New Brunswick

Health minister won't apologize for Rowley man's treatment until he hears all sides

Health Minister Benoît​ Bourque didn't apologize Wednesday to the family of the late Greg Garnett for the way paramedics and nurses treated him when he writhed and screamed in severe pain.

Benoît Bourque says his department will investigate the case but results will not be made public

Health Minister Benoît Bourque said his department will investigate and get all sides in Greg Garnett's case. (CBC)

Health Minister Benoît​ Bourque didn't apologize Wednesday to the family of the late Greg Garnett for the way paramedics and nurses treated him when he writhed and screamed in severe pain. 

"I cannot speak to the specifics of the case," Bourque said in an interview. "I am not in a position to say anymore at this time."

But Bourque said his department will be doing its own investigation into what happened and checking with regional health authorities.

Cathy Garnett said she and her husband were told by paramedics who responded to their 911 call in Rowley, outside Saint John, that Greg's condition was back pain and "nothing serious."

He was in agony for five hours until a CT scan at the Saint John Regional Hospital revealed an aortic dissection. 

The condition occurs when the inner lining of the aorta tears, sending blood flooding between the inner and middle layers of the blood vessel and causing the layers to separate or dissect. Dissections can be fatal, especially if the outer wall of the aorta ruptures.

N.B. ombudsman reacts to Garnett case


3 years ago
The New Brunswick Ombudsman, Charles Murray, talks about the Garnett's case. 0:59

The 52-year-old Garnett had emergency surgery, but he died five weeks later, in June 2017, from complications.​

Cathy said she feels the paramedics, and the ER staff who accepted the paramedics' assessment of back pain, did not listen to Greg or the family, give him the care he needed or treat him with dignity. 

She said her husband was kicked and yelled at by the paramedics, told to be quiet by a nurse, had to wait 40 minutes at the hospital before a doctor saw him, and didn't get the CT scan until more than two hours after he reached the ER.

Cathy Garnett says paramedics and nursing staff insisted her husband had back pain, when his symptoms suggested something else. (Nathalie Sturgeon/CBC)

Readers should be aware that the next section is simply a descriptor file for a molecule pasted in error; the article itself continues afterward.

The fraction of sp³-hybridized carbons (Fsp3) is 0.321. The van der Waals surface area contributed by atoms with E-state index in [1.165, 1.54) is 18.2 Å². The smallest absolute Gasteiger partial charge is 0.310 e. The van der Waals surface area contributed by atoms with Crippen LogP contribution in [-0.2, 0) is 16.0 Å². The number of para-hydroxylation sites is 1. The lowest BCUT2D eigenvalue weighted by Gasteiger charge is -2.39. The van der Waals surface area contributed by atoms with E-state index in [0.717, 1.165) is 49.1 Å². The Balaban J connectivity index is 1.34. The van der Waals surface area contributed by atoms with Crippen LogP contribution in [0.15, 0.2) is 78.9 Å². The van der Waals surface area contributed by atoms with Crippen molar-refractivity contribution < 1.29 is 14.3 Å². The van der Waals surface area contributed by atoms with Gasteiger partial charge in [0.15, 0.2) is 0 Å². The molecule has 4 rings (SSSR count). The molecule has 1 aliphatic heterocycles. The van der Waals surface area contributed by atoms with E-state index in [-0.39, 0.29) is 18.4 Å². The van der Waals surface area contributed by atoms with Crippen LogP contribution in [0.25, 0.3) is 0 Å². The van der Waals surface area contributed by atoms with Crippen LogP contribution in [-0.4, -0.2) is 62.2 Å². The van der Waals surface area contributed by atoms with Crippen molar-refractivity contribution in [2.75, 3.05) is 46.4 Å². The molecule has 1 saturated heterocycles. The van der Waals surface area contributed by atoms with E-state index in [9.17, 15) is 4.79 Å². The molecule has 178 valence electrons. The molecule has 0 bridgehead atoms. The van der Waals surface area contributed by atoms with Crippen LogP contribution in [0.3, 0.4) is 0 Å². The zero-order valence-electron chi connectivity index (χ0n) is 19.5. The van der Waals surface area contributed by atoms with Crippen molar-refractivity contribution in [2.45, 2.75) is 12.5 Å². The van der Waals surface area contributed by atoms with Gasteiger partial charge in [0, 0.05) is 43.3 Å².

Bourque said that if an apology to the family is warranted, he doesn't "have an issue of having such an apology being made."

"Whoever needs to give an apology, we will give an apology," the minister said. "We want to follow procedure in cases like this. We want to make sure we have all sides of the story and we need to have a balanced approach."

But he said any information gathered from the Health Department investigation will not be disclosed to the public. He cited the Health Quality and Patient Safety Act, which protects the private information of the patient.

Ombud calls for apology

Bourque said there are mechanisms within regional health authorities to register complaints and look at them. He said he wants to make sure these were followed.

"I want to make sure that everything that could be done has been done."

Emergency response devastates family


3 years ago
Greg Garnett knew something wasn't right. He told his wife, Cathy, he felt a sharp, searing pain in his chest and down into his legs. He thought he was having a heart attack. 1:01

Bourque's statement came after New Brunswick's Ombud Charles Murray suggested Garnett is owed an apology from Ambulance New Brunswick and Horizon Health Network for what happened to her husband.

He also suggested Garnett's case underscored the need for independent oversight in such situations.

When asked whether the province needed a patient advocate independent from the health-care system, Bourque said it would be something the province would have to look into and he "would rather not comment any further."

Apology may not be enough

Greg Garnett, 52, died of an aortic dissection. His wife claims paramedics and nursing staff mistreated him and ignored his complaints. (Nathalie Sturgeon/CBC)

Garnett isn't sure an apology would be enough.

She said she's been meeting with officials with the Saint John Regional Hospital and Ambulance New Brunswick. She feels an apology now would be a formality, offered because it was required, not because they knew they'd done something wrong.

"To get an apology at this point, after meeting with them and trying to come to a resolution, to me it's not going to mean a whole lot," she said. "It's too little too late for me."  

In 2016, the New Brunswick government passed legislation allowing government agencies to apologize in cases such as this without admitting any liability.   

"To me that just shows the level of compassion that they have," Garnett said.

Instead, she's hoping someone will take the case seriously.

"These people coming into these hospitals, into these emergency rooms are someone's loved ones," she said.

"They need to start paying attention when family members tell them, 'Look something is wrong.'"  

'Heartbreaking and unfortunate'

Bourque applauded New Brunswick's health-care system, while acknowledging it has flaws, saying there are cases where the system can't deal with all needs.

"They feel the health system has failed them and that is not something … we want to hear. We want to have a health-care system that works for all New Brunswickers," he said.

"These types of cases, I find them heartbreaking and really unfortunate."

Some of the issues involve staffing, and the province is working on the recruitment and retention of health-care workers, he said.